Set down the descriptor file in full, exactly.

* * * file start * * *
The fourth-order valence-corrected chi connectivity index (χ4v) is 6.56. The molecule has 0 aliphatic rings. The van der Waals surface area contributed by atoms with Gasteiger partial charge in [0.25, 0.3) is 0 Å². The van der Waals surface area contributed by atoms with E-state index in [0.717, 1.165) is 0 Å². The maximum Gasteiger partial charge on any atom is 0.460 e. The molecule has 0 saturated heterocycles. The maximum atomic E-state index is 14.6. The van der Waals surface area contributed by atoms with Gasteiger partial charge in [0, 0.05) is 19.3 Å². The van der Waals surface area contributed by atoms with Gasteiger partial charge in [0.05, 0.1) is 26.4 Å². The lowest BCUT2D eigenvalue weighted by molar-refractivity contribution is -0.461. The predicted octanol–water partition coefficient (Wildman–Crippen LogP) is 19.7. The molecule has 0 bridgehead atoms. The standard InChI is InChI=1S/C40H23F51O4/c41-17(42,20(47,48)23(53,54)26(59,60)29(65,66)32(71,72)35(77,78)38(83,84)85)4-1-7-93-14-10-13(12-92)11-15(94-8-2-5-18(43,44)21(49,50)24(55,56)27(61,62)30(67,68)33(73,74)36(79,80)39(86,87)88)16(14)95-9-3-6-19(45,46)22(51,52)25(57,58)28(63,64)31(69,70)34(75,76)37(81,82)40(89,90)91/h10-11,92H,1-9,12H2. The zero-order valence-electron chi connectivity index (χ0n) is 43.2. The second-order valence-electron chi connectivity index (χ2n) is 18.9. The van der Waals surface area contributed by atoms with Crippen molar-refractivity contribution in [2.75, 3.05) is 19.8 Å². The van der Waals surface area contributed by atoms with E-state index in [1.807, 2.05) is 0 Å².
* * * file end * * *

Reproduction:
The fourth-order valence-corrected chi connectivity index (χ4v) is 6.56. The molecule has 0 aliphatic rings. The van der Waals surface area contributed by atoms with Gasteiger partial charge in [0.25, 0.3) is 0 Å². The van der Waals surface area contributed by atoms with E-state index in [0.717, 1.165) is 0 Å². The maximum Gasteiger partial charge on any atom is 0.460 e. The molecule has 0 saturated heterocycles. The maximum atomic E-state index is 14.6. The van der Waals surface area contributed by atoms with Gasteiger partial charge in [0, 0.05) is 19.3 Å². The van der Waals surface area contributed by atoms with Gasteiger partial charge in [0.05, 0.1) is 26.4 Å². The lowest BCUT2D eigenvalue weighted by molar-refractivity contribution is -0.461. The predicted octanol–water partition coefficient (Wildman–Crippen LogP) is 19.7. The molecule has 0 bridgehead atoms. The standard InChI is InChI=1S/C40H23F51O4/c41-17(42,20(47,48)23(53,54)26(59,60)29(65,66)32(71,72)35(77,78)38(83,84)85)4-1-7-93-14-10-13(12-92)11-15(94-8-2-5-18(43,44)21(49,50)24(55,56)27(61,62)30(67,68)33(73,74)36(79,80)39(86,87)88)16(14)95-9-3-6-19(45,46)22(51,52)25(57,58)28(63,64)31(69,70)34(75,76)37(81,82)40(89,90)91/h10-11,92H,1-9,12H2. The zero-order valence-electron chi connectivity index (χ0n) is 43.2. The second-order valence-electron chi connectivity index (χ2n) is 18.9. The van der Waals surface area contributed by atoms with Crippen molar-refractivity contribution in [2.75, 3.05) is 19.8 Å². The van der Waals surface area contributed by atoms with E-state index in [1.807, 2.05) is 0 Å².